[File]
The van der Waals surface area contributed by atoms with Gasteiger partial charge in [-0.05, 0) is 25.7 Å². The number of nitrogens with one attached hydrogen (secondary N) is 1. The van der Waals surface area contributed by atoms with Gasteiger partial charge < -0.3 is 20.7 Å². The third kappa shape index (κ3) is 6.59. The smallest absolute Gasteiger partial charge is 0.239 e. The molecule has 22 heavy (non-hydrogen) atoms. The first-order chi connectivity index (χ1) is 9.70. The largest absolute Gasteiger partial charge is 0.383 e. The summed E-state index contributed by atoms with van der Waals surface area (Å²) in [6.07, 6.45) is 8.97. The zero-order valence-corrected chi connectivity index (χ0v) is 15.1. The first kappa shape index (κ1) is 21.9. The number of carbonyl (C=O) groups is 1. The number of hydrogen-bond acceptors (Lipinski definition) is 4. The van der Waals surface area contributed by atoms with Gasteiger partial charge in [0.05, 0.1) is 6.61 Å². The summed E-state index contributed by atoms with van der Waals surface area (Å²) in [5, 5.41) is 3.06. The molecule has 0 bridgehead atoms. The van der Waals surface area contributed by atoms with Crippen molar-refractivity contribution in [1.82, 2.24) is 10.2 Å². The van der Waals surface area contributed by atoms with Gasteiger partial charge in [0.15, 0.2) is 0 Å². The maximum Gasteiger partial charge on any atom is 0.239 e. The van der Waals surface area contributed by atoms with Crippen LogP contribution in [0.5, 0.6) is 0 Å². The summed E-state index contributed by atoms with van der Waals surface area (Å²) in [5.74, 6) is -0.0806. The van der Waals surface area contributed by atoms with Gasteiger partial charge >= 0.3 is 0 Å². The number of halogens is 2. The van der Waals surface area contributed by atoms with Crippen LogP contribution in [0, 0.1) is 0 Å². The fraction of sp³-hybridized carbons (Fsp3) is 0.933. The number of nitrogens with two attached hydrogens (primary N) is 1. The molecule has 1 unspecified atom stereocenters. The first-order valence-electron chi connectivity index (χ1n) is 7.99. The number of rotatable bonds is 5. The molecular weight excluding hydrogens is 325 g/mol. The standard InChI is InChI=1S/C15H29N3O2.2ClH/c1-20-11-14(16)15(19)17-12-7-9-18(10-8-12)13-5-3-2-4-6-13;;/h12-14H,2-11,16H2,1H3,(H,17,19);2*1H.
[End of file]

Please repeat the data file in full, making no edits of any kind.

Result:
The van der Waals surface area contributed by atoms with Gasteiger partial charge in [-0.05, 0) is 25.7 Å². The number of nitrogens with one attached hydrogen (secondary N) is 1. The van der Waals surface area contributed by atoms with Gasteiger partial charge < -0.3 is 20.7 Å². The third kappa shape index (κ3) is 6.59. The smallest absolute Gasteiger partial charge is 0.239 e. The molecule has 22 heavy (non-hydrogen) atoms. The first-order chi connectivity index (χ1) is 9.70. The largest absolute Gasteiger partial charge is 0.383 e. The summed E-state index contributed by atoms with van der Waals surface area (Å²) in [6.07, 6.45) is 8.97. The zero-order valence-corrected chi connectivity index (χ0v) is 15.1. The first kappa shape index (κ1) is 21.9. The number of carbonyl (C=O) groups is 1. The number of hydrogen-bond acceptors (Lipinski definition) is 4. The van der Waals surface area contributed by atoms with Gasteiger partial charge in [0.05, 0.1) is 6.61 Å². The summed E-state index contributed by atoms with van der Waals surface area (Å²) in [5, 5.41) is 3.06. The molecule has 0 bridgehead atoms. The van der Waals surface area contributed by atoms with Crippen molar-refractivity contribution in [1.82, 2.24) is 10.2 Å². The van der Waals surface area contributed by atoms with Gasteiger partial charge in [0.15, 0.2) is 0 Å². The maximum Gasteiger partial charge on any atom is 0.239 e. The van der Waals surface area contributed by atoms with Crippen LogP contribution in [0.5, 0.6) is 0 Å². The summed E-state index contributed by atoms with van der Waals surface area (Å²) in [5.74, 6) is -0.0806. The van der Waals surface area contributed by atoms with Gasteiger partial charge >= 0.3 is 0 Å². The number of halogens is 2. The van der Waals surface area contributed by atoms with Crippen LogP contribution in [0, 0.1) is 0 Å². The fraction of sp³-hybridized carbons (Fsp3) is 0.933. The number of nitrogens with two attached hydrogens (primary N) is 1. The molecule has 1 unspecified atom stereocenters. The first-order valence-electron chi connectivity index (χ1n) is 7.99. The number of rotatable bonds is 5. The molecular weight excluding hydrogens is 325 g/mol. The standard InChI is InChI=1S/C15H29N3O2.2ClH/c1-20-11-14(16)15(19)17-12-7-9-18(10-8-12)13-5-3-2-4-6-13;;/h12-14H,2-11,16H2,1H3,(H,17,19);2*1H.